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Researchers from Italian Cancer Institute Develop PNA 'Clamping' PCR Method for SNP Detection


By Ben Butkus

LONDON – A team of biologists from an Italian cancer research institute has developed a PCR method that can detect any SNP within genomic DNA inexpensively and with comparable or better sensitivity to existing methods, one of the research team members said at a qPCR conference held here this week.

The technique, dubbed peptide nucleic acid-mediated competitive-PCR clamping, could serve as an inexpensive new assay for routine diagnostic applications and pharmacogenomic assays, and the team has already optimized tests for several important genetic mutations in the hematology and oncology fields.

In a presentation at Oxford Global's qPCR, Next-Generation Sequencing, and Analytical Genomics Congress, Raffaelle Di Francia, a scientist from the Laboratory of Molecular Hematology at Naples' National Institute of Tumours Fondazione G. Pascale, discussed the development of the technique and presented data demonstrating its ability to detect a mutation in the JAK2 gene associated with myeloproliferative disorders.

At the crux of the method are PNAs, or peptide nucleic acids, which have structural similarity to DNA or RNA but with a different chemical backbone structure. PNAs are used in a number of molecular biology techniques, such as PNA-assisted rare cleavage and as probes in Förster resonance energy transfer or quartz crystal microbalance nucleic acid binding assays.

Di Francia and colleagues have adapted the molecules to quantitative real-time PCR assays by designing high-specificity PNA probes that "clamp" the wild-type allele, thereby preventing PCR synthesis of those targets and enhancing PCR synthesis of the mutant allele — essentially creating a competitive binding assay that can promote highly sensitive PCR amplification of only selected mutant alleles in a large excess of wild-type nucleic acids.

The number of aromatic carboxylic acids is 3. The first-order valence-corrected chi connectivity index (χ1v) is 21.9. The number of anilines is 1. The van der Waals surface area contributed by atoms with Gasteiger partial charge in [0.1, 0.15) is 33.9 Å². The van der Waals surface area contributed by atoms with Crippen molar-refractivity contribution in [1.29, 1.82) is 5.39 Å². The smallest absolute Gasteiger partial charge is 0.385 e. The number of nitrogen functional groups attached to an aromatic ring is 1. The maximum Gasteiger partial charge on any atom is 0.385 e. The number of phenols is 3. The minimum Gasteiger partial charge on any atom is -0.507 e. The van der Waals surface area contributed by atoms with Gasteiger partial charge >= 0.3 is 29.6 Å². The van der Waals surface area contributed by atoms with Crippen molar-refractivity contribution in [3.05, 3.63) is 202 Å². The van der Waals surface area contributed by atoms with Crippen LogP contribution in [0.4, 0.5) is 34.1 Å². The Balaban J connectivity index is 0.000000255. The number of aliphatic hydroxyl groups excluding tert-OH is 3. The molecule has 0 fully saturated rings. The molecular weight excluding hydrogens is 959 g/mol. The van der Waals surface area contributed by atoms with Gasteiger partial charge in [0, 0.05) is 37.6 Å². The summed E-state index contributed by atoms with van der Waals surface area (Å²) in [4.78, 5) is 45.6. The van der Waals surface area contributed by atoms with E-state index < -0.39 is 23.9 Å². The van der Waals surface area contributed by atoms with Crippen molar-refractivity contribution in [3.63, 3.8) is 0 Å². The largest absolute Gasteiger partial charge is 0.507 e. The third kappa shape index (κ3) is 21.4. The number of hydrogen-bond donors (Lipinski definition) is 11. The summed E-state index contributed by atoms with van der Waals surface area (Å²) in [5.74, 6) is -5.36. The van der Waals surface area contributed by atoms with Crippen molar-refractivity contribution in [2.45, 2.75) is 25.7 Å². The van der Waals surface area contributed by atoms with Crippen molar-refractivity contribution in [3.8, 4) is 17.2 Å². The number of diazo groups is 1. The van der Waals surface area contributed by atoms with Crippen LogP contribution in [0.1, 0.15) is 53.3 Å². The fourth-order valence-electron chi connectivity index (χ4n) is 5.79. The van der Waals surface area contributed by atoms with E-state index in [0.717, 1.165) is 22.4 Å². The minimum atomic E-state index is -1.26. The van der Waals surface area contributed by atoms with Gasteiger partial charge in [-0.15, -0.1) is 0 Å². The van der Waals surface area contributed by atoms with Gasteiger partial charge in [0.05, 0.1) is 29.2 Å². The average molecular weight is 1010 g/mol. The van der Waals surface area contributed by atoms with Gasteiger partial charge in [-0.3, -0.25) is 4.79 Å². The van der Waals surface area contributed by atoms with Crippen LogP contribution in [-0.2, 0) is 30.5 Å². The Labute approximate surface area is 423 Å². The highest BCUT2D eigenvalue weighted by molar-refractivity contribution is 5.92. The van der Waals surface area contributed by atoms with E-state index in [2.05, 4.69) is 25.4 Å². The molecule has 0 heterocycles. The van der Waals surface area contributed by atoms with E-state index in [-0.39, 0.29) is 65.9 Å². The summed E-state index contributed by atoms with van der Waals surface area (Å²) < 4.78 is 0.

To test the method, the group performed a validity test for the V617F mutation in the JAK2 V617F mutation in 250 total white blood cell samples taken from patients with myeloproliferative disorders such as polycytemia vera and essential thrombocytemia, achieving a sensitivity of between 95 and 99 percent, Di Francia said.

A number of other assays for detecting the JAK2 V617F mutation — such as PCR plus sequencing, allele-specific oligonucleotide PCR (alone and followed by capillary electrophoresis), amplification refractory mutation system PCR, and allele-specific PCR plus locked nucleic acid probes — have been evaluated in the literature

And while PNA clamping PCR demonstrated sensitivity comparable to the published sensitivities of most of these methods, Di Francia and colleagues believe that it is more time- and cost-effective.

Also, in a smaller-scale experiment, they compared the ability of their method to detect the mutation to both ARMS-PCR and ASO-PCR. While PNA clamping PCR detected 100 percent of mutated and wild-type genes, the ARMS-PCR technique detected about 60 percent of mutated and 88 percent of wild-type sequences; while AS-PCR detected about 88 percent of mutated and 100 percent of wild-type sequences. All samples were confirmed by DNA sequencing, Di Francia said.

Di Francia said that the method could be performed on either genomic DNA or cDNA sources in a single-step reaction; and, if incorporated into routine diagnostic or pharmacogenomic assays, could clock in at a cost of about €5 ($6.80) per reaction.

In an interview with PCR Insider following his presentation, Di Francia said that the method is patent-pending in Italy, but that the group has not yet pursued intellectual property rights elsewhere.

He also said that the group has optimized several different assays based on PNA clamping PCR in the areas of hematology and oncology. Examples include an assay for a gene mutation in follicular lymphoma; and a pharmacogenomics panel of the BCR-ABL gene in imatinib-resistant leukemic clones.

The institute is seeking partners interested in further developing the method for various applications, Di Francia said.

Have topics you'd like to see covered in PCR Insider? Contact the editor at bbutkus [at] genomeweb [.] com.

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